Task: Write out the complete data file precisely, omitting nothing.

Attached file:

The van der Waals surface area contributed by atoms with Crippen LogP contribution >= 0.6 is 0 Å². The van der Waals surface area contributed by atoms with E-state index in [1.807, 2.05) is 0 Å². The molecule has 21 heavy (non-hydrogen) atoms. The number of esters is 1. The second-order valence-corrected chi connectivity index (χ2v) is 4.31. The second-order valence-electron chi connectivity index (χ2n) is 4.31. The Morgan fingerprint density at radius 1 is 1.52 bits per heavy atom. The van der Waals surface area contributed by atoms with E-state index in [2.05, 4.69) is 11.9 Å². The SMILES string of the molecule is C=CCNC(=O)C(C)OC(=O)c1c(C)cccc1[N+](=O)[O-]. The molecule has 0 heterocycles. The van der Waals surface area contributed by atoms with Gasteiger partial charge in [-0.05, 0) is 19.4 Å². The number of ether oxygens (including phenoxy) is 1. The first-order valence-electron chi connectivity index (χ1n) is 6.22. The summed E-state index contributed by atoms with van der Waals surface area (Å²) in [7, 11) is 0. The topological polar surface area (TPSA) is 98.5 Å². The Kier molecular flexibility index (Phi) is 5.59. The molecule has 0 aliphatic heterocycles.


The van der Waals surface area contributed by atoms with Crippen LogP contribution >= 0.6 is 0 Å². The van der Waals surface area contributed by atoms with E-state index in [1.807, 2.05) is 0 Å². The molecule has 21 heavy (non-hydrogen) atoms. The number of esters is 1. The second-order valence-corrected chi connectivity index (χ2v) is 4.31. The second-order valence-electron chi connectivity index (χ2n) is 4.31. The Morgan fingerprint density at radius 1 is 1.52 bits per heavy atom. The van der Waals surface area contributed by atoms with E-state index in [2.05, 4.69) is 11.9 Å². The SMILES string of the molecule is C=CCNC(=O)C(C)OC(=O)c1c(C)cccc1[N+](=O)[O-]. The molecule has 0 heterocycles. The van der Waals surface area contributed by atoms with Gasteiger partial charge in [-0.05, 0) is 19.4 Å². The number of ether oxygens (including phenoxy) is 1. The first-order valence-electron chi connectivity index (χ1n) is 6.22. The summed E-state index contributed by atoms with van der Waals surface area (Å²) in [7, 11) is 0. The topological polar surface area (TPSA) is 98.5 Å². The Kier molecular flexibility index (Phi) is 5.59. The molecule has 0 aliphatic heterocycles.